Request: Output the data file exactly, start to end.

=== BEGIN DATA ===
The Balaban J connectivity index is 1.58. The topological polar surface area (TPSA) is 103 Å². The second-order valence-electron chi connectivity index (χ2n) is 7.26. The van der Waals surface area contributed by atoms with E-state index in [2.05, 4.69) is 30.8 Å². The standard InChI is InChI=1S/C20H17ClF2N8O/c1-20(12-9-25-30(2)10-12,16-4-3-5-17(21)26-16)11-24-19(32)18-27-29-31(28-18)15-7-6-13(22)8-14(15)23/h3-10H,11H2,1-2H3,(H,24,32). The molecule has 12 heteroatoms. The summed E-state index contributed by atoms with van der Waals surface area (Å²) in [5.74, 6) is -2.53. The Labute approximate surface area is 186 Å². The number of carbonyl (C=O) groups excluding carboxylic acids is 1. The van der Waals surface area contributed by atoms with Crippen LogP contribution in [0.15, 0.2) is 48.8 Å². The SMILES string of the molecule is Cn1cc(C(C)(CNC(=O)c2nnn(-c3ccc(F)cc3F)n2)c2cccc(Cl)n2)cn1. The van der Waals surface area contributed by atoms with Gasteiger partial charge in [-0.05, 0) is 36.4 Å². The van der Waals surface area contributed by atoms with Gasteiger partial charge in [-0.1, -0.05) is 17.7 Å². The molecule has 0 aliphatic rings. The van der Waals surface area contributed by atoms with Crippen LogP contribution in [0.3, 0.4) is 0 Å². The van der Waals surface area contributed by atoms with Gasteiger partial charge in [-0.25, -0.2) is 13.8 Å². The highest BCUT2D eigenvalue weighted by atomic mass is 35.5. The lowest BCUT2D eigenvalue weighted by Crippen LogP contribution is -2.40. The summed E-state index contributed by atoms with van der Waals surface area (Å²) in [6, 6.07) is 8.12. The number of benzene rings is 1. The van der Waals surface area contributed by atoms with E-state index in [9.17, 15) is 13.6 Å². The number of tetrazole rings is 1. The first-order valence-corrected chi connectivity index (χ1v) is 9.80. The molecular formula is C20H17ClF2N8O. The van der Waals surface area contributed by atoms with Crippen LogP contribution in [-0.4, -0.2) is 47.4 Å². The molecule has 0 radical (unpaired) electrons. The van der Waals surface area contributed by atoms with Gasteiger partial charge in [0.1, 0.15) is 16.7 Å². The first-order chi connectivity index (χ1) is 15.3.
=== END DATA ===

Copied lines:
The Balaban J connectivity index is 1.58. The topological polar surface area (TPSA) is 103 Å². The second-order valence-electron chi connectivity index (χ2n) is 7.26. The van der Waals surface area contributed by atoms with E-state index in [2.05, 4.69) is 30.8 Å². The standard InChI is InChI=1S/C20H17ClF2N8O/c1-20(12-9-25-30(2)10-12,16-4-3-5-17(21)26-16)11-24-19(32)18-27-29-31(28-18)15-7-6-13(22)8-14(15)23/h3-10H,11H2,1-2H3,(H,24,32). The molecule has 12 heteroatoms. The summed E-state index contributed by atoms with van der Waals surface area (Å²) in [5.74, 6) is -2.53. The Labute approximate surface area is 186 Å². The number of carbonyl (C=O) groups excluding carboxylic acids is 1. The van der Waals surface area contributed by atoms with Crippen LogP contribution in [0.15, 0.2) is 48.8 Å². The SMILES string of the molecule is Cn1cc(C(C)(CNC(=O)c2nnn(-c3ccc(F)cc3F)n2)c2cccc(Cl)n2)cn1. The van der Waals surface area contributed by atoms with Gasteiger partial charge in [-0.05, 0) is 36.4 Å². The van der Waals surface area contributed by atoms with Gasteiger partial charge in [-0.1, -0.05) is 17.7 Å². The molecule has 0 aliphatic rings. The van der Waals surface area contributed by atoms with Crippen LogP contribution in [0.3, 0.4) is 0 Å². The van der Waals surface area contributed by atoms with Gasteiger partial charge in [-0.25, -0.2) is 13.8 Å². The highest BCUT2D eigenvalue weighted by atomic mass is 35.5. The lowest BCUT2D eigenvalue weighted by Crippen LogP contribution is -2.40. The summed E-state index contributed by atoms with van der Waals surface area (Å²) in [6, 6.07) is 8.12. The number of benzene rings is 1. The van der Waals surface area contributed by atoms with E-state index in [9.17, 15) is 13.6 Å². The number of tetrazole rings is 1. The first-order valence-corrected chi connectivity index (χ1v) is 9.80. The molecular formula is C20H17ClF2N8O. The van der Waals surface area contributed by atoms with Crippen LogP contribution in [-0.4, -0.2) is 47.4 Å². The molecule has 0 radical (unpaired) electrons. The van der Waals surface area contributed by atoms with Gasteiger partial charge in [0.1, 0.15) is 16.7 Å². The first-order chi connectivity index (χ1) is 15.3.